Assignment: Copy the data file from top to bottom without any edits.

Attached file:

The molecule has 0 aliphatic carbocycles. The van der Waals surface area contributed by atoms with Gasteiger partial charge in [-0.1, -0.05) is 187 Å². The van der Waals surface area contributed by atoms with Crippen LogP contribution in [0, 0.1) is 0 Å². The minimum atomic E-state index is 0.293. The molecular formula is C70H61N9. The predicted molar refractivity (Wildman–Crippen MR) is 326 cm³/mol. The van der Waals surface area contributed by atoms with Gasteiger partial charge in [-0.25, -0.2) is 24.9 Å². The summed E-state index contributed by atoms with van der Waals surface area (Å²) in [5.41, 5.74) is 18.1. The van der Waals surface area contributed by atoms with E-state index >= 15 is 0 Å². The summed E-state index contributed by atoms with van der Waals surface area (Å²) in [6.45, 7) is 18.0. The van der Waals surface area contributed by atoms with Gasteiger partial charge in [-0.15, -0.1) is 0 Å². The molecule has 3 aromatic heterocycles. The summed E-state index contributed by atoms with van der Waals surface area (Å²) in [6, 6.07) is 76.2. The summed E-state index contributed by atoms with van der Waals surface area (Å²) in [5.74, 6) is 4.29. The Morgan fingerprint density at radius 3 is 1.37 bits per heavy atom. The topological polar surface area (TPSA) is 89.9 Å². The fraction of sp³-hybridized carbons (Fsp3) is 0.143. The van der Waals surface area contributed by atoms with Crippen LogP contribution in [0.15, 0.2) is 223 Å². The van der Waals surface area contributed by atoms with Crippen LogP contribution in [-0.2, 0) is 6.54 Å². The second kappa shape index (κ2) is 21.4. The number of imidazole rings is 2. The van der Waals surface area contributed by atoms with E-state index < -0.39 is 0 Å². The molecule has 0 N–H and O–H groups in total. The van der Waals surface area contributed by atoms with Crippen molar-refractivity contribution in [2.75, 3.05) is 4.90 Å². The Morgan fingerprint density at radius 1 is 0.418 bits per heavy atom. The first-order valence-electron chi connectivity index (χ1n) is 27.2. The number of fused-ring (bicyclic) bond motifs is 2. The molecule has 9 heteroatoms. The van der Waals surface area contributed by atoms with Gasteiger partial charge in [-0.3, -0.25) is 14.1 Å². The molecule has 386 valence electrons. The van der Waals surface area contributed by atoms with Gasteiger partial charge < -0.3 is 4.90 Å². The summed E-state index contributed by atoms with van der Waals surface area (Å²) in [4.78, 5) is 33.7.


The molecule has 0 aliphatic carbocycles. The van der Waals surface area contributed by atoms with Gasteiger partial charge in [-0.1, -0.05) is 187 Å². The van der Waals surface area contributed by atoms with Crippen LogP contribution in [0, 0.1) is 0 Å². The minimum atomic E-state index is 0.293. The molecular formula is C70H61N9. The predicted molar refractivity (Wildman–Crippen MR) is 326 cm³/mol. The van der Waals surface area contributed by atoms with Gasteiger partial charge in [-0.25, -0.2) is 24.9 Å². The summed E-state index contributed by atoms with van der Waals surface area (Å²) in [5.41, 5.74) is 18.1. The van der Waals surface area contributed by atoms with E-state index >= 15 is 0 Å². The summed E-state index contributed by atoms with van der Waals surface area (Å²) in [6.45, 7) is 18.0. The van der Waals surface area contributed by atoms with Gasteiger partial charge in [-0.15, -0.1) is 0 Å². The molecule has 3 aromatic heterocycles. The summed E-state index contributed by atoms with van der Waals surface area (Å²) in [6, 6.07) is 76.2. The summed E-state index contributed by atoms with van der Waals surface area (Å²) in [5.74, 6) is 4.29. The Morgan fingerprint density at radius 3 is 1.37 bits per heavy atom. The topological polar surface area (TPSA) is 89.9 Å². The fraction of sp³-hybridized carbons (Fsp3) is 0.143. The van der Waals surface area contributed by atoms with Crippen LogP contribution in [0.15, 0.2) is 223 Å². The van der Waals surface area contributed by atoms with Crippen LogP contribution in [-0.2, 0) is 6.54 Å². The second kappa shape index (κ2) is 21.4. The number of imidazole rings is 2. The van der Waals surface area contributed by atoms with E-state index < -0.39 is 0 Å². The molecule has 0 N–H and O–H groups in total. The van der Waals surface area contributed by atoms with Crippen molar-refractivity contribution in [2.75, 3.05) is 4.90 Å². The Morgan fingerprint density at radius 1 is 0.418 bits per heavy atom. The first-order valence-electron chi connectivity index (χ1n) is 27.2. The number of fused-ring (bicyclic) bond motifs is 2. The molecule has 9 heteroatoms. The van der Waals surface area contributed by atoms with Gasteiger partial charge in [-0.3, -0.25) is 14.1 Å². The molecule has 386 valence electrons. The van der Waals surface area contributed by atoms with Gasteiger partial charge < -0.3 is 4.90 Å². The summed E-state index contributed by atoms with van der Waals surface area (Å²) in [4.78, 5) is 33.7.